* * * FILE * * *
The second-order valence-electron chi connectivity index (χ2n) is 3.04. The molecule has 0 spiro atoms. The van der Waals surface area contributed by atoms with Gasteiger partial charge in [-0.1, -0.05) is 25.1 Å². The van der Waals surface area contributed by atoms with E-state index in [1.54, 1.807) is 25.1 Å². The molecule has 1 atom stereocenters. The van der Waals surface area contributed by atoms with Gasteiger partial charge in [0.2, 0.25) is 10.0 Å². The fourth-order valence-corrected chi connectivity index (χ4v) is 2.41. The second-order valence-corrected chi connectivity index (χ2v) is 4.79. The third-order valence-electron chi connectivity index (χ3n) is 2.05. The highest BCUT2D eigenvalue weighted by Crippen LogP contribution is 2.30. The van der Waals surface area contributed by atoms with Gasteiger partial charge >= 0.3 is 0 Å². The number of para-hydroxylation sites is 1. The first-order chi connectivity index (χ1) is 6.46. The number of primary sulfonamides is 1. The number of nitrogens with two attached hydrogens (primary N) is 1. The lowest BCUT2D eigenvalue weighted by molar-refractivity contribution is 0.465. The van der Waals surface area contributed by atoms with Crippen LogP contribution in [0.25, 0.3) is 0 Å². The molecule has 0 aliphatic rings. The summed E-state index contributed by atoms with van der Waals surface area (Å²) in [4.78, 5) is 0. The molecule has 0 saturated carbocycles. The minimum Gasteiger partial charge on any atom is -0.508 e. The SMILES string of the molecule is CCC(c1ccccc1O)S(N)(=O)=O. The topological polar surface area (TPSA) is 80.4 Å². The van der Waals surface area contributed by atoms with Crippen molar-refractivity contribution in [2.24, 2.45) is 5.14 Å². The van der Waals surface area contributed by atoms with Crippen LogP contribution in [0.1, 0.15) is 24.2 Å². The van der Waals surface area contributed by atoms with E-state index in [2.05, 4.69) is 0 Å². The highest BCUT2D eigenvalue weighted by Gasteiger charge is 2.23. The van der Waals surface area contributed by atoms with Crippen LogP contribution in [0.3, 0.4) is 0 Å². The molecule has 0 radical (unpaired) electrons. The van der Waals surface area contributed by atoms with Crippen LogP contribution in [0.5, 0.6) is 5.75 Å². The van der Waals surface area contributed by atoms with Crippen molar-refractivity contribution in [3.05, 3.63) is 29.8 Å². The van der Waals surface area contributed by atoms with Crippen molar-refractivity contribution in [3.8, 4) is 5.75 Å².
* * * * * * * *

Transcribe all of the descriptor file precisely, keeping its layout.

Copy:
The second-order valence-electron chi connectivity index (χ2n) is 3.04. The molecule has 0 spiro atoms. The van der Waals surface area contributed by atoms with Gasteiger partial charge in [-0.1, -0.05) is 25.1 Å². The van der Waals surface area contributed by atoms with E-state index in [1.54, 1.807) is 25.1 Å². The molecule has 1 atom stereocenters. The van der Waals surface area contributed by atoms with Gasteiger partial charge in [0.2, 0.25) is 10.0 Å². The fourth-order valence-corrected chi connectivity index (χ4v) is 2.41. The second-order valence-corrected chi connectivity index (χ2v) is 4.79. The third-order valence-electron chi connectivity index (χ3n) is 2.05. The highest BCUT2D eigenvalue weighted by Crippen LogP contribution is 2.30. The van der Waals surface area contributed by atoms with Gasteiger partial charge >= 0.3 is 0 Å². The number of para-hydroxylation sites is 1. The first-order chi connectivity index (χ1) is 6.46. The number of primary sulfonamides is 1. The number of nitrogens with two attached hydrogens (primary N) is 1. The lowest BCUT2D eigenvalue weighted by molar-refractivity contribution is 0.465. The van der Waals surface area contributed by atoms with Crippen LogP contribution in [0.25, 0.3) is 0 Å². The molecule has 0 aliphatic rings. The summed E-state index contributed by atoms with van der Waals surface area (Å²) in [4.78, 5) is 0. The molecule has 0 saturated carbocycles. The minimum Gasteiger partial charge on any atom is -0.508 e. The SMILES string of the molecule is CCC(c1ccccc1O)S(N)(=O)=O. The topological polar surface area (TPSA) is 80.4 Å². The van der Waals surface area contributed by atoms with Crippen molar-refractivity contribution in [2.24, 2.45) is 5.14 Å². The van der Waals surface area contributed by atoms with Crippen LogP contribution in [0.1, 0.15) is 24.2 Å². The van der Waals surface area contributed by atoms with E-state index in [2.05, 4.69) is 0 Å². The highest BCUT2D eigenvalue weighted by Gasteiger charge is 2.23. The van der Waals surface area contributed by atoms with Crippen LogP contribution in [0.3, 0.4) is 0 Å². The molecule has 0 radical (unpaired) electrons. The van der Waals surface area contributed by atoms with Crippen LogP contribution in [0.5, 0.6) is 5.75 Å². The van der Waals surface area contributed by atoms with Crippen molar-refractivity contribution in [3.05, 3.63) is 29.8 Å². The van der Waals surface area contributed by atoms with Crippen molar-refractivity contribution in [3.8, 4) is 5.75 Å².